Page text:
INDIANAPOLIS — The question clearly stumped Frank Reich.
He paused to buy a little time and then began a carefully worded response. But it was clear he was improvising.
In fairness, it was a tough one.
After a year on the sideline and months of speculation about his surgically repaired right shoulder, Andrew Luck is one of the hottest quarterbacks in the NFL. So what's next for the 29-year-old Colts superstar?
“He’s playing at an elite level right now,” Reich said. “So the next step is just continue to elevate the game of everyone around you, which he’s doing. That’s what an elite quarterback does. There’s no one-man show. You want to say just continue to win. Winning football games is what it’s all about, and he needs to be a significant part of that. But it’s not a one-man operation.”
Reich's in his first year in Indianapolis. So he doesn't fully understand just how big a change that is for the franchise.
From his rookie season in 2012 until his body finally melted down last year, everything — literally and figuratively — rested on Luck's shoulders. And he paid a terrible physical price.
The list of injuries he suffered in 2015 and 2016 reads more like an accident victim than a professional athlete — lacerated kidney, cracked ribs, partially torn abdominal muscle. That doesn't even include a concussion that cost him a Thanksgiving night game against the Steelers and the torn labrum that set off the epic shoulder saga.
The latter two injuries came in games against the Titans — an opponent that never has beaten Luck on the scoreboard but has nonetheless exacted a personal toll.
Indianapolis (4-5) hosts Tennessee (5-4) in a critical AFC South matchup Sunday. The Titans are tied for the final wild-card playoff slot with seven games remaining. The Colts are trying to inch back to .500 and find they're way back into the postseason conversation.
Luck, once again, is the key.
But there's a significantly different supporting cast around him.
Most impressively, Indianapolis has not surrendered a sack in four consecutive games. That streak includes 185 straight pass attempts and just eight quarterback hits.
There's also a running game that's recently surged to life with consecutive 200-yard rushing games and a pass-catching corps diverse enough to have produced a franchise-record 11 different players with a touchdown reception through nine games.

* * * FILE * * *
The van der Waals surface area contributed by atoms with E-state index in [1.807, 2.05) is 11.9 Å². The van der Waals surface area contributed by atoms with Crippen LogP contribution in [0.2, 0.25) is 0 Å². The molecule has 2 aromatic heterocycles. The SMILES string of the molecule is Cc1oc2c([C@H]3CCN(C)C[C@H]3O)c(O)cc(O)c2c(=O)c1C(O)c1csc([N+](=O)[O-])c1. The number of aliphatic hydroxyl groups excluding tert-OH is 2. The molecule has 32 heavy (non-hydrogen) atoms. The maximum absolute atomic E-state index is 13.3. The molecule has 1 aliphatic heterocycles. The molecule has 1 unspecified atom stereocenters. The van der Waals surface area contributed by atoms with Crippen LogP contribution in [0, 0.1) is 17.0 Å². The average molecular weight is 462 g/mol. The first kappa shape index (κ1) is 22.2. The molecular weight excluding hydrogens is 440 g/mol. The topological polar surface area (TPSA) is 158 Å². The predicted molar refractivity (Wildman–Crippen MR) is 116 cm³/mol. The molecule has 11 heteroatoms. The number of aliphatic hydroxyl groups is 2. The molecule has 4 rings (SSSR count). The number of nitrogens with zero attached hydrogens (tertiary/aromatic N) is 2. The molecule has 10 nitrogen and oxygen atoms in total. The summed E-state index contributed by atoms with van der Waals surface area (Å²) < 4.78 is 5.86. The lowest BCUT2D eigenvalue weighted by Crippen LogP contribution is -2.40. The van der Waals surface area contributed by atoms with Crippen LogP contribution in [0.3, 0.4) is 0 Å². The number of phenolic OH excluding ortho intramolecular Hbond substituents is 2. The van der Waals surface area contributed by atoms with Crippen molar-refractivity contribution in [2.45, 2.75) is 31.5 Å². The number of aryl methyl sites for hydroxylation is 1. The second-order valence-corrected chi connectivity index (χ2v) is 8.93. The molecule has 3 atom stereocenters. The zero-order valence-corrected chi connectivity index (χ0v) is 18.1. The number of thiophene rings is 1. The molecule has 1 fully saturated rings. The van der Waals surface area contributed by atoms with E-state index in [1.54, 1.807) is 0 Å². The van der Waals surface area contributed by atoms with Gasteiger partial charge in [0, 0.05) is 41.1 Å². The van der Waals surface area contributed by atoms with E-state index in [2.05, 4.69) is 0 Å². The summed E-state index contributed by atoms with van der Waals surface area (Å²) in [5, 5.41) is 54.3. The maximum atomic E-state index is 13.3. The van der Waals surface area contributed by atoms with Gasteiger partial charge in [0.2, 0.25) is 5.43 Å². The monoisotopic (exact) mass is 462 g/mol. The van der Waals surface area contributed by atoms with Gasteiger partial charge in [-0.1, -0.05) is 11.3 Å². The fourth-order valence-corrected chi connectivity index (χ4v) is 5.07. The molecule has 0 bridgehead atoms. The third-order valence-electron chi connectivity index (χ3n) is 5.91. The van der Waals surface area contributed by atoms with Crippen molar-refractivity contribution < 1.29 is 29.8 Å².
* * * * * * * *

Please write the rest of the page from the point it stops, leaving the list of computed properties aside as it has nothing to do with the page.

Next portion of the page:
Behind it all are Reich and first-year offensive coordinator Nick Sirianni. A pair of masterminds who have unveiled new wrinkles and formations each week while helping to guide Luck to some remarkable numbers.
He has the longest active streak with a touchdown pass at 32 consecutive games, and his six straight games with at least three scoring tosses is the fourth-longest string in NFL history.
Luck's on pace to throw a career-high 47 touchdown passes — just two off Peyton Manning's franchise record — and his 66.3 completion percentage is the best of his career. In the past three games, he's completed 72.3 percent of his passes with 10 touchdowns and just one interception.
That's certainly enough to explain why his head coach might need a little time to think about where the quarterback can improve.
But Luck is focused on doing just that.
Reich's philosophy is based on a constant quest to get just a little bit better every day. No one exemplifies it more than the starting quarterback.
“I love the way this guy prepares,” Sirianni said. “He is a stud. He wants to be in there at all times preparing. He wants to have a plan in his head for every single play. Anything that the defense — ‘Hey, what about the one time they played this. What am I going to do here?’ — like he’s just a stud trying to get ready for the actual plays and a stud getting ready for the type of defense that he’s playing against.
“I think that is always a big difference between — there are a lot of guys in the NFL with talent and Andrew has elite talent. But I think a big separator a lot of the times is the amount you love football. Do you love football, and are you willing to work at it and sacrifice for it to be everything you can be in football? I just see that in him every single day.”
Luck's had the sacrifice part down for awhile now.
What's new this year is the smile.
It's been there from the first practice of training camp, through a disappointing 1-5 start and right up to the current white-hot streak.
It was there Wednesday before practice at the Indiana Farm Bureau Football Center, making clear once again if nothing else in this ever evolving comeback campaign, the franchise quarterback is having a blast.
“I’m having fun,” Luck said. “It feels fun. I’m enjoying it. I think this is a great locker room to be a part of. I enjoy practice, enjoy meetings. Certainly think I have a little bit of a different perspective, different appreciation for this game, what coming to work means as a football player, as an NFL player. Still trying to improve, got a lot to improve on.”
Even if his head coach can't quite put a finger on what that means.